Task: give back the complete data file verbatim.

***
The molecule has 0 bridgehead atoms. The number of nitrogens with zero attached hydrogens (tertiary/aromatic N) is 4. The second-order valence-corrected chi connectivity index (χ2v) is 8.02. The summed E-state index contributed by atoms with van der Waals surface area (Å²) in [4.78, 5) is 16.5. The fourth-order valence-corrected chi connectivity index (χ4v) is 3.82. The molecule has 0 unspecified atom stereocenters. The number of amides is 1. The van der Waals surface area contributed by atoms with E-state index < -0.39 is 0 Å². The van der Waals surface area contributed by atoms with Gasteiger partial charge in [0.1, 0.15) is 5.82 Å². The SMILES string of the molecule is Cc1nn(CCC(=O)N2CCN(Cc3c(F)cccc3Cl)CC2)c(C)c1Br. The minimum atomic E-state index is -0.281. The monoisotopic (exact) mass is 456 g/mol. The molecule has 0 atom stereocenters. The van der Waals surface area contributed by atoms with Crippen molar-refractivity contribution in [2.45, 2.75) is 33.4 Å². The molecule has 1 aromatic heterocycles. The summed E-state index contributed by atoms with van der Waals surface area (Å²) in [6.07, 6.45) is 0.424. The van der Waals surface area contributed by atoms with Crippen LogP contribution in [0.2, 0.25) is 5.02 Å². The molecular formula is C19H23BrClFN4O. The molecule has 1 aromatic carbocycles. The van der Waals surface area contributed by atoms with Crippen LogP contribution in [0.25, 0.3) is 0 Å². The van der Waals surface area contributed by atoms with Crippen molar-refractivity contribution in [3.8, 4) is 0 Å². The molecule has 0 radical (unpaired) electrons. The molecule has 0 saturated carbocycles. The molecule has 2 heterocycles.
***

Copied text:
The molecule has 0 bridgehead atoms. The number of nitrogens with zero attached hydrogens (tertiary/aromatic N) is 4. The second-order valence-corrected chi connectivity index (χ2v) is 8.02. The summed E-state index contributed by atoms with van der Waals surface area (Å²) in [4.78, 5) is 16.5. The fourth-order valence-corrected chi connectivity index (χ4v) is 3.82. The molecule has 0 unspecified atom stereocenters. The number of amides is 1. The van der Waals surface area contributed by atoms with E-state index < -0.39 is 0 Å². The van der Waals surface area contributed by atoms with Gasteiger partial charge in [0.1, 0.15) is 5.82 Å². The SMILES string of the molecule is Cc1nn(CCC(=O)N2CCN(Cc3c(F)cccc3Cl)CC2)c(C)c1Br. The minimum atomic E-state index is -0.281. The monoisotopic (exact) mass is 456 g/mol. The molecule has 0 atom stereocenters. The van der Waals surface area contributed by atoms with Crippen molar-refractivity contribution in [2.45, 2.75) is 33.4 Å². The molecule has 1 aromatic heterocycles. The summed E-state index contributed by atoms with van der Waals surface area (Å²) in [6.07, 6.45) is 0.424. The van der Waals surface area contributed by atoms with Crippen LogP contribution in [0.2, 0.25) is 5.02 Å². The molecular formula is C19H23BrClFN4O. The molecule has 1 aromatic carbocycles. The van der Waals surface area contributed by atoms with Crippen LogP contribution in [0.25, 0.3) is 0 Å². The van der Waals surface area contributed by atoms with Crippen molar-refractivity contribution in [3.8, 4) is 0 Å². The molecule has 0 radical (unpaired) electrons. The molecule has 0 saturated carbocycles. The molecule has 2 heterocycles.